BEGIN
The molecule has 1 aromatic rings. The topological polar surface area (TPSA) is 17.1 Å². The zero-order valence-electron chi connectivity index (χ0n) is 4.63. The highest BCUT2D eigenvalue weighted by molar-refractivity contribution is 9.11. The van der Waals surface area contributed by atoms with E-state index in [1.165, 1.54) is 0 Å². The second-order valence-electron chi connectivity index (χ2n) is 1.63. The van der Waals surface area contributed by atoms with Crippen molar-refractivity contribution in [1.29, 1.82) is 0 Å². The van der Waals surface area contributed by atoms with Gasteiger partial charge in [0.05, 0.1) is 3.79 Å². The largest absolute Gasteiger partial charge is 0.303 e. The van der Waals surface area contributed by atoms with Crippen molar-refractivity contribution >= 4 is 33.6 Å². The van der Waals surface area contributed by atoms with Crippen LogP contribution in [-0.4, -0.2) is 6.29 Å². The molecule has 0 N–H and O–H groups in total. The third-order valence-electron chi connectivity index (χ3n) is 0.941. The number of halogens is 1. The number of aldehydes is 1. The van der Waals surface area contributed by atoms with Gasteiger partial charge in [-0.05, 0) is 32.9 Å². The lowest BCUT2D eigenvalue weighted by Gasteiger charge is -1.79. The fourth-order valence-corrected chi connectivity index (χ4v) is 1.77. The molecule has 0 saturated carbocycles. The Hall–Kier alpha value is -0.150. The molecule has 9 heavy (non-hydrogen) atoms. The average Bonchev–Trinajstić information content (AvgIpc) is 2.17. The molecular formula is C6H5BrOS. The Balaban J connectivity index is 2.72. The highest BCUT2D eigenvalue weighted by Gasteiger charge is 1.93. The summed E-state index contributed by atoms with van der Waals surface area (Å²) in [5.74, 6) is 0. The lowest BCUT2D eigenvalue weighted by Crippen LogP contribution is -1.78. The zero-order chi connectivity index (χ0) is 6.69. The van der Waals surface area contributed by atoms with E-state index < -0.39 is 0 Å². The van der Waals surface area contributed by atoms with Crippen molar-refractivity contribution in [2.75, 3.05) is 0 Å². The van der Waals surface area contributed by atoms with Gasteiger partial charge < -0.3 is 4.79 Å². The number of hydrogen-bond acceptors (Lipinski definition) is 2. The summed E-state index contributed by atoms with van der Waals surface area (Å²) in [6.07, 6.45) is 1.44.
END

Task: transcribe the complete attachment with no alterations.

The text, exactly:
The molecule has 1 aromatic rings. The topological polar surface area (TPSA) is 17.1 Å². The zero-order valence-electron chi connectivity index (χ0n) is 4.63. The highest BCUT2D eigenvalue weighted by molar-refractivity contribution is 9.11. The van der Waals surface area contributed by atoms with E-state index in [1.165, 1.54) is 0 Å². The second-order valence-electron chi connectivity index (χ2n) is 1.63. The van der Waals surface area contributed by atoms with Crippen molar-refractivity contribution in [1.29, 1.82) is 0 Å². The van der Waals surface area contributed by atoms with Gasteiger partial charge in [0.05, 0.1) is 3.79 Å². The largest absolute Gasteiger partial charge is 0.303 e. The van der Waals surface area contributed by atoms with Crippen molar-refractivity contribution >= 4 is 33.6 Å². The van der Waals surface area contributed by atoms with Crippen LogP contribution in [-0.4, -0.2) is 6.29 Å². The molecule has 0 N–H and O–H groups in total. The third-order valence-electron chi connectivity index (χ3n) is 0.941. The number of halogens is 1. The number of aldehydes is 1. The van der Waals surface area contributed by atoms with Gasteiger partial charge in [-0.05, 0) is 32.9 Å². The lowest BCUT2D eigenvalue weighted by Gasteiger charge is -1.79. The fourth-order valence-corrected chi connectivity index (χ4v) is 1.77. The molecule has 0 saturated carbocycles. The Hall–Kier alpha value is -0.150. The molecule has 9 heavy (non-hydrogen) atoms. The average Bonchev–Trinajstić information content (AvgIpc) is 2.17. The molecular formula is C6H5BrOS. The Balaban J connectivity index is 2.72. The highest BCUT2D eigenvalue weighted by Gasteiger charge is 1.93. The summed E-state index contributed by atoms with van der Waals surface area (Å²) in [5.74, 6) is 0. The lowest BCUT2D eigenvalue weighted by Crippen LogP contribution is -1.78. The zero-order chi connectivity index (χ0) is 6.69. The van der Waals surface area contributed by atoms with E-state index < -0.39 is 0 Å². The van der Waals surface area contributed by atoms with Crippen molar-refractivity contribution in [2.75, 3.05) is 0 Å². The van der Waals surface area contributed by atoms with Gasteiger partial charge < -0.3 is 4.79 Å². The number of hydrogen-bond acceptors (Lipinski definition) is 2. The summed E-state index contributed by atoms with van der Waals surface area (Å²) in [6.07, 6.45) is 1.44.